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  True Don Quixote, The Are We Proud, Are We Brave, Or Just Crazy?
Year: 2019
Director: Chris Poche
Stars: Tim Blake Nelson, Jacob Batalon, Ann Mahoney, Morgan Roberts, Brandon Stacy, Lucy Faust, Ankur Bhatt, Roy Blount Jr, Natalie Boyd, Kristin Daniel, Dave Davis, Criss Green, Jason Kirkpatrick, Sam Malone, Anthony Marble, Darcel White Moreno
Genre: Comedy, DramaBuy from Amazon
Rating:  6 (from 1 vote)
Review: Dan Kehoe (Tim Blake Nelson) lives for books, he used to be a librarian in this quiet small town but now the place has been closed down, and despite his protest he will not be allowed to keep all the books before they are scrapped. Therefore he has spent the time since living in the family home with his niece Janelle (Ann Mahoney), who essentially looks after him, reading as much as he can, with the tales of old when knights were bold proving a particular attraction. His favourite among these is Don Quixote, who it seems to have escaped his attention was not a real knight, even in fictional form.

But the concept of heading out into the world as an exemplar of chivalry becomes irresistible as Dan spends all his time alone until - look out, world! The problem that if Kehoe was really that invested in the Cervantes book, then he would be well aware of all the rich ironies it employed and actively sent up Don Quixote rather than presenting him as the epitome of good sense, but we were supposed to take it as, er, read that our hero draws all the wrong lessons from the story. So what you had was one of them "ain't mental illness cute?" comedies, or comedy dramas anyway, which could strike a chord in many audiences - efforts like Harold and Maude, They Might Be Giants or The Fisher King enjoy strong followings to this day.

Though some of these were more credible than others, to its credit, Chris Poche as adapter and director was keen to deliver a twinkly fantasy of what would happen had Quixote been a genuine person. That credit came when it realised Dan is content in his madness, and asked whether he should be dragged kicking and screaming back to sanity, or the heavily medicated version of sanity, when he would be far happier living out his alter ego under the daze of his psychosis. The film acknowledged that he can do serious damage to himself in the process, not merely because he gets into physical peril on his newly acquired trusty steed (a motor scooter and sidecar) but can meet the wrong sort of person who will not be as benevolent towards his condition than certain other people would be, and come to harm that way.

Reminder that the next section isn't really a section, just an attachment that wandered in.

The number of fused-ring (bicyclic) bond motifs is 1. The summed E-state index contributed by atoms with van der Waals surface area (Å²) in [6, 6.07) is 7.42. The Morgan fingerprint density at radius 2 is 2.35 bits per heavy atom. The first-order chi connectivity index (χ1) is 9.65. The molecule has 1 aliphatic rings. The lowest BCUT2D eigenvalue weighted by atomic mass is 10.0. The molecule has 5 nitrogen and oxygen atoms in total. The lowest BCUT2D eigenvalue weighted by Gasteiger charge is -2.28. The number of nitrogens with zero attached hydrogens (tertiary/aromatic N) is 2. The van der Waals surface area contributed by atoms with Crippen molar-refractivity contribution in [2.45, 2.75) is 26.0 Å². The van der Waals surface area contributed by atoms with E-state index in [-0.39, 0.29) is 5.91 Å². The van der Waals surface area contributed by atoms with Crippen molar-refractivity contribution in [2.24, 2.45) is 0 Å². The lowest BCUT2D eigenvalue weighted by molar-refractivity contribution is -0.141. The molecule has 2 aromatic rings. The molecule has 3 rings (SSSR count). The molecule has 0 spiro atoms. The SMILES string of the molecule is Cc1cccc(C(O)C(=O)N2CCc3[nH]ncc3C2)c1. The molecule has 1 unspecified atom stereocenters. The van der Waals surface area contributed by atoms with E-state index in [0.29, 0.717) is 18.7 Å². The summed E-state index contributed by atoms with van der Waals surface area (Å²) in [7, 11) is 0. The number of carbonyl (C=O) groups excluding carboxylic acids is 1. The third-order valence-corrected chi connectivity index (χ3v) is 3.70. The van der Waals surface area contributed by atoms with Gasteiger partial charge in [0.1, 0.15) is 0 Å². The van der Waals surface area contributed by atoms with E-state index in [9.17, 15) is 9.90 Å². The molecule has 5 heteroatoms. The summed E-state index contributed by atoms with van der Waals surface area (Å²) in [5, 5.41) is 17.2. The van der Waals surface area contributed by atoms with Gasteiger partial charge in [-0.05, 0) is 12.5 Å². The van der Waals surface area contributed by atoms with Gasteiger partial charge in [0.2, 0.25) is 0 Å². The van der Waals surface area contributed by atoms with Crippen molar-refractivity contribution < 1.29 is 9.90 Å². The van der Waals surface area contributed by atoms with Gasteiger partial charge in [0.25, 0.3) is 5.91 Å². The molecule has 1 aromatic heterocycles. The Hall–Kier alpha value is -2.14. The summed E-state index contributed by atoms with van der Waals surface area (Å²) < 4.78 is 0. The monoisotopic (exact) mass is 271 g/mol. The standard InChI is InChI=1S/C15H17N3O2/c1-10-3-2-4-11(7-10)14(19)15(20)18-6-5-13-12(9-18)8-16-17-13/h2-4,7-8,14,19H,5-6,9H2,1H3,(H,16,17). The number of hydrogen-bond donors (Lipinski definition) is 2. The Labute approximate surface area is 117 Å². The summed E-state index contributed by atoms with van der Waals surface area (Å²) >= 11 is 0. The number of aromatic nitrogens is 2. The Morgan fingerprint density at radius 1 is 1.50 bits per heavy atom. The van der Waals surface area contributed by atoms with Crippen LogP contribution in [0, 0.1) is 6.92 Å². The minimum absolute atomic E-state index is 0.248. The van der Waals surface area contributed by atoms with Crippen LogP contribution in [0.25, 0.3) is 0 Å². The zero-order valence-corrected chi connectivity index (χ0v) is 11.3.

Even his stand-in Sancho Panza sidekick (Jacob Batalon), who not quite convincingly goes along with the delusions, cannot bring Dan around to seeing things as they are, and the consensus reality rules for the audience too, as we get the whole picture. The ace in the pack was Nelson, just about convincing us that Kehoe would be behaving like a crazy person in this scenario, and for a character who was permanently off in his own little world, at least believable in his dedication to that world over the real one which will just break his heart. Or indeed his head. He was really the reason to watch, since the rest of it was a somewhat overbearing literary conceit that may be easier to follow than Terry Gilliam's famously folly-bound variation on Cervantes, which took far longer to complete and with far bigger budgets than this, with around the same impact.

But The True Don Quixote could have done with the madness of that celebrated and to be honest, more inspired director's vision to give it a little pep. As it was, with its banal small community setting it was a shade too close to an episode of My Name is Earl that became pretentious all of a sudden, the humour was in that vein aside from the occasional burst of violence to remind us what was at stake should Dan sustain his curious take on reality. You felt sorry for him more than you laughed at him, it had to be said, despite his immersive illusions making him relatively cheerful. As to whether this was accurately what would happen if the tale were true in the twenty-first century, as the title promised it would turn out to be, you kind of doubt the public's general reaction would be quite as welcoming in so many quarters; admittedly, not everyone is happy to see a madman approaching, sword drawn for battle. Music by Jay Weigel (with folksy songs by Poche).

[Signature Entertainment presents The True Don Quixote on Digital Platforms 2nd August 2021.]
Reviewer: Graeme Clark

 

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